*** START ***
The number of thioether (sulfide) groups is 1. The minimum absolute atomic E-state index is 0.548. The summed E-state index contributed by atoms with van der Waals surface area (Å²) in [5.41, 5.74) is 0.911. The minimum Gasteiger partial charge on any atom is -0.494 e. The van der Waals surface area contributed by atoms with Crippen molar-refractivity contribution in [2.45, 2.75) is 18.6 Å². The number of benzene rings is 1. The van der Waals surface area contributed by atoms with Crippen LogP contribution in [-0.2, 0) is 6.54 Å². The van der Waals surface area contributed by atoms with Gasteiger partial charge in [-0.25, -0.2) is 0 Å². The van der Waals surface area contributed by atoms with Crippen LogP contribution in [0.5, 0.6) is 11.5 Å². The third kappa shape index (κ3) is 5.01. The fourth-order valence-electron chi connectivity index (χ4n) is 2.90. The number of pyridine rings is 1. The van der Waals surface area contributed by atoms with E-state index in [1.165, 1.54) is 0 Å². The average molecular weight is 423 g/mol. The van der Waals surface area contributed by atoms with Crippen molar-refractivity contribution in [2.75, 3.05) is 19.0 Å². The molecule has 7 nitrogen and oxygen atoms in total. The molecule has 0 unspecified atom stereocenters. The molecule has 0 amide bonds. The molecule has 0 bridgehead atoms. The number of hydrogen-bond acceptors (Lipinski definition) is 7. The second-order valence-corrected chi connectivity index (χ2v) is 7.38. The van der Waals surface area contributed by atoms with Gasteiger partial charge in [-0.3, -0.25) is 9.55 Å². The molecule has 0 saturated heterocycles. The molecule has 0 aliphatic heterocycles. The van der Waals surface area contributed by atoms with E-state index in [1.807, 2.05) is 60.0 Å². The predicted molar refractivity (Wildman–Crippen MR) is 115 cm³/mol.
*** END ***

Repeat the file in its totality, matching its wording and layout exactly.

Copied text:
The number of thioether (sulfide) groups is 1. The minimum absolute atomic E-state index is 0.548. The summed E-state index contributed by atoms with van der Waals surface area (Å²) in [5.41, 5.74) is 0.911. The minimum Gasteiger partial charge on any atom is -0.494 e. The van der Waals surface area contributed by atoms with Crippen molar-refractivity contribution in [2.45, 2.75) is 18.6 Å². The number of benzene rings is 1. The van der Waals surface area contributed by atoms with Crippen LogP contribution in [-0.2, 0) is 6.54 Å². The van der Waals surface area contributed by atoms with Gasteiger partial charge in [-0.25, -0.2) is 0 Å². The van der Waals surface area contributed by atoms with Crippen LogP contribution in [0.5, 0.6) is 11.5 Å². The third kappa shape index (κ3) is 5.01. The fourth-order valence-electron chi connectivity index (χ4n) is 2.90. The number of pyridine rings is 1. The van der Waals surface area contributed by atoms with E-state index in [1.165, 1.54) is 0 Å². The average molecular weight is 423 g/mol. The van der Waals surface area contributed by atoms with Crippen molar-refractivity contribution in [2.75, 3.05) is 19.0 Å². The molecule has 7 nitrogen and oxygen atoms in total. The molecule has 0 unspecified atom stereocenters. The molecule has 0 amide bonds. The molecule has 0 bridgehead atoms. The number of hydrogen-bond acceptors (Lipinski definition) is 7. The second-order valence-corrected chi connectivity index (χ2v) is 7.38. The van der Waals surface area contributed by atoms with Gasteiger partial charge in [-0.3, -0.25) is 9.55 Å². The molecule has 0 saturated heterocycles. The molecule has 0 aliphatic heterocycles. The van der Waals surface area contributed by atoms with E-state index in [1.807, 2.05) is 60.0 Å². The predicted molar refractivity (Wildman–Crippen MR) is 115 cm³/mol.